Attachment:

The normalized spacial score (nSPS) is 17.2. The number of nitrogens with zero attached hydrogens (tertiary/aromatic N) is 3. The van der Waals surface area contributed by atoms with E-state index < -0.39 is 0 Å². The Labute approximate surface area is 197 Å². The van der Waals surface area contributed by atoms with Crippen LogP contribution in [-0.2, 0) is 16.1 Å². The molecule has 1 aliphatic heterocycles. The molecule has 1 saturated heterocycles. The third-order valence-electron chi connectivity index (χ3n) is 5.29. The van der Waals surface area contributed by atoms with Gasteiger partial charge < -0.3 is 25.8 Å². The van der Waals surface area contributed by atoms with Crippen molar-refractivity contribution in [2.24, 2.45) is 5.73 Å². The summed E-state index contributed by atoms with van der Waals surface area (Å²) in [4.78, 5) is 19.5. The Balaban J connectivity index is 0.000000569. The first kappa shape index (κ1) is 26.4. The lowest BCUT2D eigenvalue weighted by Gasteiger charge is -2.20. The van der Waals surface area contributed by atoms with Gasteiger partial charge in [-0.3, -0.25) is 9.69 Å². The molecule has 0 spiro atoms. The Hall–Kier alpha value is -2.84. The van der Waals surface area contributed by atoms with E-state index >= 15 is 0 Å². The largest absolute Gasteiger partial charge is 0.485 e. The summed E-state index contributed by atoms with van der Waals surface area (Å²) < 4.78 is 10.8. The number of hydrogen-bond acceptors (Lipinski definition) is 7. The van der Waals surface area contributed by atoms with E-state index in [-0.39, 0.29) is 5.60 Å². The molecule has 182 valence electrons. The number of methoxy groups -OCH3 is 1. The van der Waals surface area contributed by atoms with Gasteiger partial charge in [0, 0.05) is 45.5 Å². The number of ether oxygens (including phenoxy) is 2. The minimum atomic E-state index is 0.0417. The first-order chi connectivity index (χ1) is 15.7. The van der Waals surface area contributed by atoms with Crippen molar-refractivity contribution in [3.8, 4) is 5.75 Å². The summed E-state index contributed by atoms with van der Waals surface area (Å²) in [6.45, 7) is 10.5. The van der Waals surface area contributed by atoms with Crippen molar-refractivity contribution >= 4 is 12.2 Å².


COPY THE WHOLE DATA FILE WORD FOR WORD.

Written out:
The normalized spacial score (nSPS) is 17.2. The number of nitrogens with zero attached hydrogens (tertiary/aromatic N) is 3. The van der Waals surface area contributed by atoms with E-state index < -0.39 is 0 Å². The Labute approximate surface area is 197 Å². The van der Waals surface area contributed by atoms with Crippen LogP contribution in [-0.2, 0) is 16.1 Å². The molecule has 1 aliphatic heterocycles. The molecule has 1 saturated heterocycles. The third-order valence-electron chi connectivity index (χ3n) is 5.29. The van der Waals surface area contributed by atoms with Gasteiger partial charge < -0.3 is 25.8 Å². The van der Waals surface area contributed by atoms with Crippen molar-refractivity contribution in [2.24, 2.45) is 5.73 Å². The summed E-state index contributed by atoms with van der Waals surface area (Å²) in [4.78, 5) is 19.5. The Balaban J connectivity index is 0.000000569. The first kappa shape index (κ1) is 26.4. The lowest BCUT2D eigenvalue weighted by Gasteiger charge is -2.20. The van der Waals surface area contributed by atoms with Gasteiger partial charge in [-0.3, -0.25) is 9.69 Å². The molecule has 0 spiro atoms. The Hall–Kier alpha value is -2.84. The van der Waals surface area contributed by atoms with E-state index >= 15 is 0 Å². The largest absolute Gasteiger partial charge is 0.485 e. The summed E-state index contributed by atoms with van der Waals surface area (Å²) < 4.78 is 10.8. The number of hydrogen-bond acceptors (Lipinski definition) is 7. The van der Waals surface area contributed by atoms with E-state index in [-0.39, 0.29) is 5.60 Å². The molecule has 182 valence electrons. The number of methoxy groups -OCH3 is 1. The van der Waals surface area contributed by atoms with Gasteiger partial charge in [0, 0.05) is 45.5 Å². The number of ether oxygens (including phenoxy) is 2. The minimum atomic E-state index is 0.0417. The first-order chi connectivity index (χ1) is 15.7. The van der Waals surface area contributed by atoms with Crippen molar-refractivity contribution in [3.8, 4) is 5.75 Å². The summed E-state index contributed by atoms with van der Waals surface area (Å²) in [6.45, 7) is 10.5. The van der Waals surface area contributed by atoms with Crippen molar-refractivity contribution >= 4 is 12.2 Å².